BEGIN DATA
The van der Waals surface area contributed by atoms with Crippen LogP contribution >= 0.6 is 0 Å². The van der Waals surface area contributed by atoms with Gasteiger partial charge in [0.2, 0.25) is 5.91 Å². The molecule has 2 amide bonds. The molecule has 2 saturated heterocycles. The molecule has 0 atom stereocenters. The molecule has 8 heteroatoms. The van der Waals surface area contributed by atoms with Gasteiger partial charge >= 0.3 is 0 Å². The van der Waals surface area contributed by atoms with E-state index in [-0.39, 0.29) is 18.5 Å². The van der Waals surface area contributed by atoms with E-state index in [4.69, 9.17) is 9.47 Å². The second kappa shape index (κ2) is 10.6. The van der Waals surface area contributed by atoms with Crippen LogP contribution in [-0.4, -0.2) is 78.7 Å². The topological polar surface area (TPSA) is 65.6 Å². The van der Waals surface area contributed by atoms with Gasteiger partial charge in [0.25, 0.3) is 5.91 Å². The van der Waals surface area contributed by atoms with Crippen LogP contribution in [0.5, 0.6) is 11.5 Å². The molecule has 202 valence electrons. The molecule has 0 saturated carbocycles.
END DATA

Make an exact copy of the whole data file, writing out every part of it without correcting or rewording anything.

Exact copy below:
The van der Waals surface area contributed by atoms with Crippen LogP contribution >= 0.6 is 0 Å². The van der Waals surface area contributed by atoms with Gasteiger partial charge in [0.2, 0.25) is 5.91 Å². The molecule has 2 amide bonds. The molecule has 2 saturated heterocycles. The molecule has 0 atom stereocenters. The molecule has 8 heteroatoms. The van der Waals surface area contributed by atoms with Gasteiger partial charge >= 0.3 is 0 Å². The van der Waals surface area contributed by atoms with E-state index in [-0.39, 0.29) is 18.5 Å². The van der Waals surface area contributed by atoms with E-state index in [4.69, 9.17) is 9.47 Å². The second kappa shape index (κ2) is 10.6. The van der Waals surface area contributed by atoms with Crippen LogP contribution in [-0.4, -0.2) is 78.7 Å². The topological polar surface area (TPSA) is 65.6 Å². The van der Waals surface area contributed by atoms with Gasteiger partial charge in [0.25, 0.3) is 5.91 Å². The van der Waals surface area contributed by atoms with Crippen LogP contribution in [0.5, 0.6) is 11.5 Å². The molecule has 202 valence electrons. The molecule has 0 saturated carbocycles.